There is something wrong with this logic. It takes the same amount of tension to tune to pitch locked at the nut or not. In fact one might think a regular nut would feel spongier since theres more string to "give" behind the nut. I believe therefore its the smoothness of the trem systems give that the OP is feeling.
BTW, I can get the wound strings to flop around on my two point strat with locking tuners. :)
 

smallbutmighty

Silver Supporting Member
Messages
9,359
There is something wrong with this logic. It takes the same amount of tension to tune to pitch locked at the nut or not. In fact one might think a regular nut would feel spongier since theres more string to "give" behind the nut. I believe therefore its the smoothness of the trem systems give that the OP is feeling.
BTW, I can get the wound strings to flop around on my two point strat with locking tuners. :)
Nothing wrong with the logic that I can see. A string locked at both nut and saddle is many inches (I'd guess between 3" and 8", depending on which string) shorter than a string that terminates at a tuning machine and trem block. That being the case, smaller changes in tension one way or the other will have a greater effect on pitch, as compared to a standard trem.
 

rockon1

Platinum Supporting Member
Messages
12,981
Nothing wrong with the logic that I can see. A string locked and both nut and saddles is many inches shorter that a string that terminates at a tuning machine and trem block. That being the case, smaller changes in tension one way or the other will have a greater effect on pitch, as compared to a standard trem.
You haven't changed the scale length or the amount of tension it takes to to to pitch so there I cant see how there would be a change in feel due to it being locked. I just unlocked one of my RG's just for S+G's and it feel no different. Also my strat with locking tuners and Wilkinson two point feels virtually identical to my RG's.
 

smallbutmighty

Silver Supporting Member
Messages
9,359
You haven't changed the scale length or the amount of tension it takes to to to pitch so there I cant see how there would be a change in feel due to it being locked. I just unlocked one of my RG's just for S+G's and it feel no different. Also my strat with locking tuners and Wilkinson two point feels virtually identical to my RG's.
The tensions getting it to pitch is similar to a Strat-style, but that is irrelevant. As soon as you lock the nut you've changed the length of the active string, and from that point on that's all you're working with. It takes less whammy action to move the the pitch further up or down.
 

jasons7

Silver Supporting Member
Messages
900
You haven't changed the scale length or the amount of tension it takes to to to pitch so there I cant see how there would be a change in feel due to it being locked. I just unlocked one of my RG's just for S+G's and it feel no different. Also my strat with locking tuners and Wilkinson two point feels virtually identical to my RG's.
Yes tension is the same but it's being dumped into less string so the ratio of pitch change to bar movement is higher. Even when you unlocked your nut, you still are locked at the saddle so not really a true comparison. Also, good 2 point trems (and even some 6 points like MannMade) are as smooth as Floyds. It could be the tension going into the block after the saddles affects the feeling? The bar is directly on the same axis as the block afterall.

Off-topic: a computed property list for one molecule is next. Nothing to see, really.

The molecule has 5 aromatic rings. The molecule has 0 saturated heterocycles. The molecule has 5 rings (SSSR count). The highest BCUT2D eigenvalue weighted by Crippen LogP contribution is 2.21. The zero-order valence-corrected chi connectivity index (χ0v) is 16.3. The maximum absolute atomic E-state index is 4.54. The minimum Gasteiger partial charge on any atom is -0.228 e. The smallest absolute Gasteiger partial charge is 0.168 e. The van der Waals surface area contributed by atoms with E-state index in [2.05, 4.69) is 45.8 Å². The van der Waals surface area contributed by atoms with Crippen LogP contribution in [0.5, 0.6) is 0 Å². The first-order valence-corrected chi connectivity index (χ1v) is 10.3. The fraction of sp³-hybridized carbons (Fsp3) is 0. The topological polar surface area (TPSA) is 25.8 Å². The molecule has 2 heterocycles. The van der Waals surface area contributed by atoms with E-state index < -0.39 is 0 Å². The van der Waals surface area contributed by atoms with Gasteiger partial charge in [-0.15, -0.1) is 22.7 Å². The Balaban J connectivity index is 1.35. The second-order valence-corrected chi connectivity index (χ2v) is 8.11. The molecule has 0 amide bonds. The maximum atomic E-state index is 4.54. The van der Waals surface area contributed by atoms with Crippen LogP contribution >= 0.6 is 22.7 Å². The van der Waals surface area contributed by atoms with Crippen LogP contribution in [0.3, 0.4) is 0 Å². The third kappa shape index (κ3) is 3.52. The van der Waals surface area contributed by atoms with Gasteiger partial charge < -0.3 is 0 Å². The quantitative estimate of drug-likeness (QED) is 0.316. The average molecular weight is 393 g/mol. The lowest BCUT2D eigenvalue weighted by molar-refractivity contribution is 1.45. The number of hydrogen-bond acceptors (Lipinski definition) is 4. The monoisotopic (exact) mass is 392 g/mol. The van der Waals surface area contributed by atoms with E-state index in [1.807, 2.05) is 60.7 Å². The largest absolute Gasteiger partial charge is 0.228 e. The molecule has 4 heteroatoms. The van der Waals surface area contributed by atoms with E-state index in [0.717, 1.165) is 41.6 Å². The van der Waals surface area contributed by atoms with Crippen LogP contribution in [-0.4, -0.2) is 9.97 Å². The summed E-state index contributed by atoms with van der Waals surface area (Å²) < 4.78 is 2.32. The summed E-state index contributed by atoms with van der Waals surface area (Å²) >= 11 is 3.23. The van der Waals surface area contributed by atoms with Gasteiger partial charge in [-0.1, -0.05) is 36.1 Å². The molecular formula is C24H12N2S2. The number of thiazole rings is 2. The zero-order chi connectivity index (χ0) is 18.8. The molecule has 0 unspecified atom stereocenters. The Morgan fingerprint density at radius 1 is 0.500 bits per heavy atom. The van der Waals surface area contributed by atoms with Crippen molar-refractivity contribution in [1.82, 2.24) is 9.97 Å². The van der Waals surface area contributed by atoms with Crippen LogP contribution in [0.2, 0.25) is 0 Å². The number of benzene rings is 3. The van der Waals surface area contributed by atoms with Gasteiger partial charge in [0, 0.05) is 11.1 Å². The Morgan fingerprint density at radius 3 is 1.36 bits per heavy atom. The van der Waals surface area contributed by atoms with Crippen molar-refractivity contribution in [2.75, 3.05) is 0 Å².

I've got an Ibanez AZ Prestige with a fantastic Gotoh 510 and it don't dump like my RG or my Charvel at the same scale, same string gauge.
 

Rocco Crocco

Member
Messages
1,526
one problem is unison bends. bending one string puts all the others out of tune so you have to listen carefully and slightly bend the non-bent note. however, you could also argue that a trem also therefore helps ear training as it requires us to use our ears more!
A while back, I heard Pete Thorn on one of his podcasts talk about resting your palm on the bridge while doing a double stop bend. He said just putting a little pressure on the bridge keeps it from moving while you perform the bend. I tried it, and it turned out to be pretty easy with a little practice. Double stops stay in tune with my Floyd now.
 

rockon1

Platinum Supporting Member
Messages
12,981
The tensions getting it to pitch is irrelevant. As soon as you lock the nut you've changed the length of the string, and from that point on that's all you're working with.
Yeah I disagree is all- not a big deal. The tension remains the same locked or not -otherwise the pitch would change. If I am wrong, I am wrong though I dont see how...
 

rockon1

Platinum Supporting Member
Messages
12,981
Yes tension is the same but it's being dumped into less string so the ratio of pitch change to bar movement is higher. Even when you unlocked your nut, you still are locked at the saddle so not really a true comparison. Also, good 2 point trems (and even some 6 points like MannMade) are as smooth as Floyds. It could be the tension going into the block after the saddles affects the feeling? The bar is directly on the same axis as the block afterall.

I've got an Ibanez AZ Prestige with a fantastic Gotoh 510 and it don't dump like my RG or my Charvel at the same scale, same string gauge.
Yes -that is true -not disagreeing with that. An unlocked system has a lot more string length to unload. I finally set up an old project guitar with locking tuners and a wilkinson and I can get the low E off the board but because theres more string the dive isnt as full as a double locker for sure. It is very rubbery feeling though. What the OP is feeling is in the precision floating trem imo.